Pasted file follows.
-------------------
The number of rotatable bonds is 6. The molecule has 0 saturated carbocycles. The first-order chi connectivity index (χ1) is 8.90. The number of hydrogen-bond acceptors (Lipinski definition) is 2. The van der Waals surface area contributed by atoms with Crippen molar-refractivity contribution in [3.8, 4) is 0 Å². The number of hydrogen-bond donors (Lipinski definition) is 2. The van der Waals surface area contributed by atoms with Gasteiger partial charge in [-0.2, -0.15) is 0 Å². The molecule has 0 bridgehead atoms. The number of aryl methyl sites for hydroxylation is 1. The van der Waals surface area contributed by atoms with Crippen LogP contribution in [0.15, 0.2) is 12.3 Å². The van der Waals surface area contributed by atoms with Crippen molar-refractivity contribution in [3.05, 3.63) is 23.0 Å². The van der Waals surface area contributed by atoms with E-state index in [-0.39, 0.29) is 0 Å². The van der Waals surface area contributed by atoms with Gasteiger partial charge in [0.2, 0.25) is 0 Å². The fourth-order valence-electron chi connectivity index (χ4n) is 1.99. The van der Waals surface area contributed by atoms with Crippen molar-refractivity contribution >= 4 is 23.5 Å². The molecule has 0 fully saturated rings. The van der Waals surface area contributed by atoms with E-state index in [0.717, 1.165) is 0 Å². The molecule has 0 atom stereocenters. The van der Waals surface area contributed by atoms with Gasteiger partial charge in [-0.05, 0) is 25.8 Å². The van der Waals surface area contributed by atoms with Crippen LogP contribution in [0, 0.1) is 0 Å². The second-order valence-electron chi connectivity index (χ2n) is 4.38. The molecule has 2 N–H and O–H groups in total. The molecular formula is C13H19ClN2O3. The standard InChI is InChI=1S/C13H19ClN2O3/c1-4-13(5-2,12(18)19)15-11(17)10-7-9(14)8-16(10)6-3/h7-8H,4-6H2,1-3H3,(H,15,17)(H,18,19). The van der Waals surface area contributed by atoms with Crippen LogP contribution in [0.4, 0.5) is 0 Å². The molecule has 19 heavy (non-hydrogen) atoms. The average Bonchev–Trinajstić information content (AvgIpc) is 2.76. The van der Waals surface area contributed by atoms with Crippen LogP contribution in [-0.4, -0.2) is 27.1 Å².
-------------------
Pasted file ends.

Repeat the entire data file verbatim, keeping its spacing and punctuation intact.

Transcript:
The number of rotatable bonds is 6. The molecule has 0 saturated carbocycles. The first-order chi connectivity index (χ1) is 8.90. The number of hydrogen-bond acceptors (Lipinski definition) is 2. The van der Waals surface area contributed by atoms with Crippen molar-refractivity contribution in [3.8, 4) is 0 Å². The number of hydrogen-bond donors (Lipinski definition) is 2. The van der Waals surface area contributed by atoms with Gasteiger partial charge in [-0.2, -0.15) is 0 Å². The molecule has 0 bridgehead atoms. The number of aryl methyl sites for hydroxylation is 1. The van der Waals surface area contributed by atoms with Crippen LogP contribution in [0.15, 0.2) is 12.3 Å². The van der Waals surface area contributed by atoms with Crippen molar-refractivity contribution in [3.05, 3.63) is 23.0 Å². The van der Waals surface area contributed by atoms with E-state index in [-0.39, 0.29) is 0 Å². The van der Waals surface area contributed by atoms with Gasteiger partial charge in [0.2, 0.25) is 0 Å². The fourth-order valence-electron chi connectivity index (χ4n) is 1.99. The van der Waals surface area contributed by atoms with Crippen molar-refractivity contribution >= 4 is 23.5 Å². The molecule has 0 fully saturated rings. The van der Waals surface area contributed by atoms with E-state index in [0.717, 1.165) is 0 Å². The molecule has 0 atom stereocenters. The van der Waals surface area contributed by atoms with Gasteiger partial charge in [-0.05, 0) is 25.8 Å². The van der Waals surface area contributed by atoms with Crippen LogP contribution in [0, 0.1) is 0 Å². The second-order valence-electron chi connectivity index (χ2n) is 4.38. The molecule has 2 N–H and O–H groups in total. The molecular formula is C13H19ClN2O3. The standard InChI is InChI=1S/C13H19ClN2O3/c1-4-13(5-2,12(18)19)15-11(17)10-7-9(14)8-16(10)6-3/h7-8H,4-6H2,1-3H3,(H,15,17)(H,18,19). The van der Waals surface area contributed by atoms with Crippen LogP contribution in [0.4, 0.5) is 0 Å². The molecule has 19 heavy (non-hydrogen) atoms. The average Bonchev–Trinajstić information content (AvgIpc) is 2.76. The van der Waals surface area contributed by atoms with Crippen LogP contribution in [-0.4, -0.2) is 27.1 Å².